Interestingly, Sung-Chan is the connector for most of the characters as he’s super friendly, and loves butting in, er… helping others. Joo-Ran was the weakest character for me. Oh, she starts out strong – I liked her at the beginning – but she goes from being independent to chasing after a doctor for a boyfriend, pretty much just because he was a doctor. However, I did like how she interacted with Sung-Chan, who despite his propensity for meddling, was an engaging character.

Image courtesy of CJ Entertainment
Image courtesy of CJ Entertainment

The final couple is the sweet Soo-Ho, played by Kang Ha Neul (강하늘) whom I liked in Twenty (스물), who is an innocent-in-love, deaf songwriter who you just want to hug. Or is that just me? Anyways, while hanging out at Sung-Chan’s restaurant (with whom he’s friends – see, one of the connections) he meets Na-Yeon, played by Esom (이솜) who, incidentally, was quite good in Scarlet Innocence (마담 뺑덕), and they hit it off. Beyond Soo-Ho’s inexperience in relationships (which was obvious, adorable and good for both laughs and tears), he’s afraid of how she’ll react to his deafness so he hides it until he’s outed (more tears).

Kang Ha Neul did such a great job at portraying Soo-Ho that halfway through his and Na-Yeon’s first messaging conversation, you’ll start rooting for him. He’s just that sweet. Of course, it doesn’t hurt that Kang Ha Neul is gorgeous but it’s really the earnestness of his character that will grab you.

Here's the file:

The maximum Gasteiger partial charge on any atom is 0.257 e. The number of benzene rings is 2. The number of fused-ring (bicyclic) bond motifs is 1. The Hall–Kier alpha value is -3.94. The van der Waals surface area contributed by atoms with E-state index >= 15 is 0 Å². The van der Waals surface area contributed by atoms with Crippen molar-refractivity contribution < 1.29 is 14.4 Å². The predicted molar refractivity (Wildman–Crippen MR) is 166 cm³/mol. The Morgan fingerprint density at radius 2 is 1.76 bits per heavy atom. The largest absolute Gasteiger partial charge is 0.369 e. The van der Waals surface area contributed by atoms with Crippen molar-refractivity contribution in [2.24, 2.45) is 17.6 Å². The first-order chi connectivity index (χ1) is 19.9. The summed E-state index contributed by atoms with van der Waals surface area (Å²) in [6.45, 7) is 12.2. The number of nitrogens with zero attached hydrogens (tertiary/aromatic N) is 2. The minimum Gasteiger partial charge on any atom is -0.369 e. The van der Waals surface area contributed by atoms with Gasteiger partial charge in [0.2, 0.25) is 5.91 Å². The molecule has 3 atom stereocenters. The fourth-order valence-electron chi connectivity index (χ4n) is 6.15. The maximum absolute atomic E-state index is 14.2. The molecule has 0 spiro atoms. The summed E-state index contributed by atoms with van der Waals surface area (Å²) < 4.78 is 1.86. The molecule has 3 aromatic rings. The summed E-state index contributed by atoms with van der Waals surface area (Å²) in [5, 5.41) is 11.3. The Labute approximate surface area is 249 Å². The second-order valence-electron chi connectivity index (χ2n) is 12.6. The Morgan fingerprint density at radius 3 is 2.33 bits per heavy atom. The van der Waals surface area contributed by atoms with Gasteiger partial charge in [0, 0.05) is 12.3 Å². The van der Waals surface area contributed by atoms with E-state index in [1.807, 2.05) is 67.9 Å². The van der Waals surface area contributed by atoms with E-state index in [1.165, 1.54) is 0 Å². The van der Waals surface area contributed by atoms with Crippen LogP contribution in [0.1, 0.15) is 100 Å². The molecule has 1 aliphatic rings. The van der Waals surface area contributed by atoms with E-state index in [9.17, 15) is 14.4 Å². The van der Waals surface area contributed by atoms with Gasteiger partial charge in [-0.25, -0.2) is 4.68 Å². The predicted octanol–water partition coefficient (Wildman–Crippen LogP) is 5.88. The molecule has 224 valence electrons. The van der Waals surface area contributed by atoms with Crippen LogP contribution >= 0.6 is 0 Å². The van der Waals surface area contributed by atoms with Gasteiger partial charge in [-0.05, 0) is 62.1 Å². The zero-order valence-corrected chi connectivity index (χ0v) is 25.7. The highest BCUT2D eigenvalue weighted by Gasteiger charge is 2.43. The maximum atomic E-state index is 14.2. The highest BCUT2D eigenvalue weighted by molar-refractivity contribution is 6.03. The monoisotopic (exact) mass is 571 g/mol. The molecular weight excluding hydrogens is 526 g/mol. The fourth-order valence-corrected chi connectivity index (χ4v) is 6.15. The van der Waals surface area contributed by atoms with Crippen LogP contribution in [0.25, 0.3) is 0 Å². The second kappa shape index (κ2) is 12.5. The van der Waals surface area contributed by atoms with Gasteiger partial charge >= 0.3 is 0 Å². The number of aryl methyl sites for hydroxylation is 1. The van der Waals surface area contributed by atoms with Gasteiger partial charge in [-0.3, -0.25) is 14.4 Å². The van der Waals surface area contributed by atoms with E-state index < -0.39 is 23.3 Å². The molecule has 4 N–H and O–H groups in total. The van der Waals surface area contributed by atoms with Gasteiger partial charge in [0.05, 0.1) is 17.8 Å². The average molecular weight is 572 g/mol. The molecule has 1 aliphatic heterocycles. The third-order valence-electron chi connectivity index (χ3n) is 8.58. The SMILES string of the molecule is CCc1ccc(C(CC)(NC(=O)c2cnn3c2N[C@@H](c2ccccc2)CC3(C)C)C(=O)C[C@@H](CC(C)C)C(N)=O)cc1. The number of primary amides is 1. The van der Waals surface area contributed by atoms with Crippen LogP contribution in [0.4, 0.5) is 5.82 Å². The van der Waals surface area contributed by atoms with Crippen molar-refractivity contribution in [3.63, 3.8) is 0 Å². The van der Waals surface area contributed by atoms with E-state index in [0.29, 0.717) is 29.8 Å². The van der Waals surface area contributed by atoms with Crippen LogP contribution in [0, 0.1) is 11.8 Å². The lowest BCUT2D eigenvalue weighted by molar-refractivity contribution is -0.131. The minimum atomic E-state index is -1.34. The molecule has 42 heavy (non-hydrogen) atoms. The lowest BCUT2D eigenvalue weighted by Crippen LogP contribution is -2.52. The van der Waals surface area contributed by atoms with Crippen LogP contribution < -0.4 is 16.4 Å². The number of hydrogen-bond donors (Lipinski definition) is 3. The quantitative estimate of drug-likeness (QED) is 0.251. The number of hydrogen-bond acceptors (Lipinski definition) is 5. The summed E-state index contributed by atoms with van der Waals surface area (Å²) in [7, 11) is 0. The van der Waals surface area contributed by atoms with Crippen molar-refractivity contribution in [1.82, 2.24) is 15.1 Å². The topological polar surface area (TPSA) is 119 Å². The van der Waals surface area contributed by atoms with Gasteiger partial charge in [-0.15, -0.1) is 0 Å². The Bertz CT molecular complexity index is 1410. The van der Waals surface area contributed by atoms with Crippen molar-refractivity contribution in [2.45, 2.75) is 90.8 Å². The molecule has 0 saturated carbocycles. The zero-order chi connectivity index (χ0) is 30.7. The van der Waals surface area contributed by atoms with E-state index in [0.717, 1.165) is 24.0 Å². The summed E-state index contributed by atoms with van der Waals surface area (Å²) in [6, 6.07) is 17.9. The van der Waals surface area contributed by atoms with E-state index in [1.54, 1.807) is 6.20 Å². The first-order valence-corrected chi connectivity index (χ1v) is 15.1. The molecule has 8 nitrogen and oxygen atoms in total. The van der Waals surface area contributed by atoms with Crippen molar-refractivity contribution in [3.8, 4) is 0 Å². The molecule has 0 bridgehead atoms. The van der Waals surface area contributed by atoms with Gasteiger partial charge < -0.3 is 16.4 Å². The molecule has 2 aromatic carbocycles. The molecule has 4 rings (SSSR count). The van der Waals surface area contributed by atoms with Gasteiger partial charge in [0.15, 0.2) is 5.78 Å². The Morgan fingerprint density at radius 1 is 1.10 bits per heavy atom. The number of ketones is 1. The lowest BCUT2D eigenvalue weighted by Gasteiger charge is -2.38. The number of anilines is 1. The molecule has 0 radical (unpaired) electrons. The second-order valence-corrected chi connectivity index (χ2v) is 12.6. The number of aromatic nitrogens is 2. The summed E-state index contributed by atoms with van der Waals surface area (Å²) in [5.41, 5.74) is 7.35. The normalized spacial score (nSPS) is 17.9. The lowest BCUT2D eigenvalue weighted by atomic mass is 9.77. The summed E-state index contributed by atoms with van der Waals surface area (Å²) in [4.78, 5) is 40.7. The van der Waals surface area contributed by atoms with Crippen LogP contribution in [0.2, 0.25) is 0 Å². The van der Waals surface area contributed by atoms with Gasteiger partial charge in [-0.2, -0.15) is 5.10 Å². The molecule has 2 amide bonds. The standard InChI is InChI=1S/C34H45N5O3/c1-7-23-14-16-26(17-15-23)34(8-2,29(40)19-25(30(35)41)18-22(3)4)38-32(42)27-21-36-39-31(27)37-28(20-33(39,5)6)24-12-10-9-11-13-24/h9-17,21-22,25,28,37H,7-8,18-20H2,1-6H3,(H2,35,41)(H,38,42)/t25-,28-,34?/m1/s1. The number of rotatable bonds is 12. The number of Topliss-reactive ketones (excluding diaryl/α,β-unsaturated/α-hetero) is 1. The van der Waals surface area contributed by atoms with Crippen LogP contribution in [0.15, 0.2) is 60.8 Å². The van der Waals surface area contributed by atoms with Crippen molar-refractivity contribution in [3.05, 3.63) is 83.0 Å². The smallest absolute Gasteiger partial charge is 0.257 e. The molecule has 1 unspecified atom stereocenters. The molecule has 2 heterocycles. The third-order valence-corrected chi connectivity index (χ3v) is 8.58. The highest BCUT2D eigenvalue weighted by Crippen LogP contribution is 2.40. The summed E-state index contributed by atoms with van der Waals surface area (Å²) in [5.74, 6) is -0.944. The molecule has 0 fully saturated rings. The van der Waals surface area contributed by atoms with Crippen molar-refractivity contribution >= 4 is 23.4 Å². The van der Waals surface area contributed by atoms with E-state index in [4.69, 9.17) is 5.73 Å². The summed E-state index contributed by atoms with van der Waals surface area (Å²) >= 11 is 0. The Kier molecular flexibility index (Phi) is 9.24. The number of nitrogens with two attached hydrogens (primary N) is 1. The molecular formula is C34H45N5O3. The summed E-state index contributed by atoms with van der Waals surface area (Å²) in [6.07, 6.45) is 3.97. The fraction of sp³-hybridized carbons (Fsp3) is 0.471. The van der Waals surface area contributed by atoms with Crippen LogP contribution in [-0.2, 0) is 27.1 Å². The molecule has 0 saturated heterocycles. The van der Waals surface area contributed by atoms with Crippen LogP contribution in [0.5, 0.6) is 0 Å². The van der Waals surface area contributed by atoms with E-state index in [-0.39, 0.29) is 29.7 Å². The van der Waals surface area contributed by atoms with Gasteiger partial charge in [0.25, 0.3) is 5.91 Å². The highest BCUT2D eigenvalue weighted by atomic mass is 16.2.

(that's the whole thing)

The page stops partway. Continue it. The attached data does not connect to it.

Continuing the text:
Final Thoughts

When I started writing this, my first question was “which couple did I like most?” and the answer to that was different from what I was expecting. Being as Soo-Ho made me cry and I wanted to hug the character pretty much from the start, you’d think I would like him and Na-Yeon the most. But despite the fact that I was really rooting for them, it was Jin-Woo and Gyung-Ah. I know, it surprised me too. Regardless, it was a fun film that left me smiling… and wiping away some tears.

Like for Likes would have made a fabulous Valentine’s Day film but it will also be good for chasing away the winter blahs. If you need a (mostly) lighthearted, fun rom-com, go see Like for Likes.

It’s opens today so go see it. And don’t forget to let me know in the comments which character and couple you liked best!

Cindy Zimmer

Live life to the fullest everyday - this is a the philosophy I try to live by and it's taken me on many adventures. I write about Korean culture from a non-Korean perspective as the editor/founder of ATK Magazine and I'm the Chair of the Board of Directors of the Toronto Korean Film Festival (TKFF). Previously, I ran a Korean-English language exchange group (in Toronto) for 3 years to stay connected to my three years living in Korea as an English teacher. I love music, film, food and sports and write about 3 of the 4.